The closeness of our work distorts judgment.
When we spend time with something, we become closer - in the sense that you know it more.
After we complete something, we stand back and look at our work - we don't just see the result - we bask in the work's memories. Hard work makes the review of what we did sweeter. Like a 7 mile hike in the snow to Warrener Tower fire lookout, the challenge makes the view better.
Professional designers make strategies to get distance between themselves and their work.
If closeness to our work is about knowing, distance is about forgetting.
And forgetting gives us the perspective.
Strategies to create distance and get perspective.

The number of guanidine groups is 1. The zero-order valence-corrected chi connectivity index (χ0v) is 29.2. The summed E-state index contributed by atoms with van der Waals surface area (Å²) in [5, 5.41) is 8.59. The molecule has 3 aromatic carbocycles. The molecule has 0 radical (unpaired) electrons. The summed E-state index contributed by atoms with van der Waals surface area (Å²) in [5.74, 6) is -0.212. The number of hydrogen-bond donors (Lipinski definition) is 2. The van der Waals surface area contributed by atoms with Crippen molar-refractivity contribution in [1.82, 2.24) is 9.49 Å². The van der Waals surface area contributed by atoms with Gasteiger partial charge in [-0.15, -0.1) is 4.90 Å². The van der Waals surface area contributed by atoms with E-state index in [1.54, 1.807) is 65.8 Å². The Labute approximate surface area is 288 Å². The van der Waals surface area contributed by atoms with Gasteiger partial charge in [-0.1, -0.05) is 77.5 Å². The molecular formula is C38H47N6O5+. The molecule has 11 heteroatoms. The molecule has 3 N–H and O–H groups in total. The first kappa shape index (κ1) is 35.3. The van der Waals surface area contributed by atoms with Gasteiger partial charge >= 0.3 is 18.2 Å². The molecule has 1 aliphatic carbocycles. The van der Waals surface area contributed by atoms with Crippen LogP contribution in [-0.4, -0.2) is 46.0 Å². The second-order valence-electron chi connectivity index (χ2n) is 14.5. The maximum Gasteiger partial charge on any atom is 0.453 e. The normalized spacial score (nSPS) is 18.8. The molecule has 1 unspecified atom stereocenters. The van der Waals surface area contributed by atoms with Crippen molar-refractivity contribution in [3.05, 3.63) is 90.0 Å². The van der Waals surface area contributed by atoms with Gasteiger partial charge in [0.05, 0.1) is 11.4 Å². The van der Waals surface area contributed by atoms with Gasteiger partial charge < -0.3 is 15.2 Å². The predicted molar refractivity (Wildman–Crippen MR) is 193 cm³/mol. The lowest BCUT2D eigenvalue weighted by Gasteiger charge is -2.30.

1. Make more than one viable iteration. Explore more than one path that you would take. (Don't trick yourself with fake alternatives.)
2. Leave it be; once you finish some work, don't look at it for a few days
3. Pretend it's not yours. Give feedback and ask for it in this way.
Still, I can't help but find this idea of closeness is in tension with the idea of just shipping work; sometimes you have to move forward - you can't wait a day.
Knowing how to handle the closeness of your work should not be an excuse to hide your work. Proximity is not always bad - sometimes, you have to trust your first take.
Be close or be far,
just look up and see
where you are.